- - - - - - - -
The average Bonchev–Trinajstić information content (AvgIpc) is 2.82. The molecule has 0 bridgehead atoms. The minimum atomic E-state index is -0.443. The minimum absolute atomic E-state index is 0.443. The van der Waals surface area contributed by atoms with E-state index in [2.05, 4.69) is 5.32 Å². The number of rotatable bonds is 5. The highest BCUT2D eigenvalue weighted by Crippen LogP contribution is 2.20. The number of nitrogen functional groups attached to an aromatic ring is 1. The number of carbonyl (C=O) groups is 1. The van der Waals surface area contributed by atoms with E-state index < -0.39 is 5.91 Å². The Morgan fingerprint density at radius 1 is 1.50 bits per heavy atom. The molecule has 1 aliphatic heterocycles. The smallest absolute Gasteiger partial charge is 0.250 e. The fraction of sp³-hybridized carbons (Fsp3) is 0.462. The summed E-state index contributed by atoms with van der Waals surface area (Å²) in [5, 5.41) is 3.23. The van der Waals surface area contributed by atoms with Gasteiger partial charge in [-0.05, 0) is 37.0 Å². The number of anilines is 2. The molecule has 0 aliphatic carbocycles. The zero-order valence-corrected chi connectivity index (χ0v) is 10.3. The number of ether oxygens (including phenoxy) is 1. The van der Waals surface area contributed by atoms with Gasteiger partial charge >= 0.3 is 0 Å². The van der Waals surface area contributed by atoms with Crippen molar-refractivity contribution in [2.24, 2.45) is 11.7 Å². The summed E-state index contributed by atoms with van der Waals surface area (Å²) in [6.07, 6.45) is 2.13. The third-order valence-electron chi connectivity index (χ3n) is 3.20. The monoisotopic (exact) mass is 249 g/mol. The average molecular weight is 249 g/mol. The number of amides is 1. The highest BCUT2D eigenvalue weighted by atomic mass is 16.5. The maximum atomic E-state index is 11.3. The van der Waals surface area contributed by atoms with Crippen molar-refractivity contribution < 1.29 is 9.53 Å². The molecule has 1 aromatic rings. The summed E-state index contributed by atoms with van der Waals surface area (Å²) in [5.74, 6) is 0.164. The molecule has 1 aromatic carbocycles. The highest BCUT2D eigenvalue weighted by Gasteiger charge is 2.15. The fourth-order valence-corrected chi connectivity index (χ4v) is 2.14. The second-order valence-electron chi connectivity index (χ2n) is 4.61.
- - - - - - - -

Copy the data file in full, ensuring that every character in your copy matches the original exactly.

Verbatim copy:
The average Bonchev–Trinajstić information content (AvgIpc) is 2.82. The molecule has 0 bridgehead atoms. The minimum atomic E-state index is -0.443. The minimum absolute atomic E-state index is 0.443. The van der Waals surface area contributed by atoms with E-state index in [2.05, 4.69) is 5.32 Å². The number of rotatable bonds is 5. The highest BCUT2D eigenvalue weighted by Crippen LogP contribution is 2.20. The number of nitrogen functional groups attached to an aromatic ring is 1. The number of carbonyl (C=O) groups is 1. The van der Waals surface area contributed by atoms with E-state index < -0.39 is 5.91 Å². The Morgan fingerprint density at radius 1 is 1.50 bits per heavy atom. The molecule has 1 aliphatic heterocycles. The smallest absolute Gasteiger partial charge is 0.250 e. The fraction of sp³-hybridized carbons (Fsp3) is 0.462. The summed E-state index contributed by atoms with van der Waals surface area (Å²) in [5, 5.41) is 3.23. The van der Waals surface area contributed by atoms with Gasteiger partial charge in [-0.05, 0) is 37.0 Å². The number of anilines is 2. The molecule has 0 aliphatic carbocycles. The zero-order valence-corrected chi connectivity index (χ0v) is 10.3. The number of ether oxygens (including phenoxy) is 1. The van der Waals surface area contributed by atoms with Gasteiger partial charge >= 0.3 is 0 Å². The van der Waals surface area contributed by atoms with Crippen molar-refractivity contribution in [2.24, 2.45) is 11.7 Å². The summed E-state index contributed by atoms with van der Waals surface area (Å²) in [6.07, 6.45) is 2.13. The third-order valence-electron chi connectivity index (χ3n) is 3.20. The monoisotopic (exact) mass is 249 g/mol. The average molecular weight is 249 g/mol. The number of amides is 1. The highest BCUT2D eigenvalue weighted by atomic mass is 16.5. The maximum atomic E-state index is 11.3. The van der Waals surface area contributed by atoms with Crippen molar-refractivity contribution < 1.29 is 9.53 Å². The molecule has 1 aromatic rings. The summed E-state index contributed by atoms with van der Waals surface area (Å²) in [5.74, 6) is 0.164. The molecule has 1 aromatic carbocycles. The highest BCUT2D eigenvalue weighted by Gasteiger charge is 2.15. The fourth-order valence-corrected chi connectivity index (χ4v) is 2.14. The second-order valence-electron chi connectivity index (χ2n) is 4.61.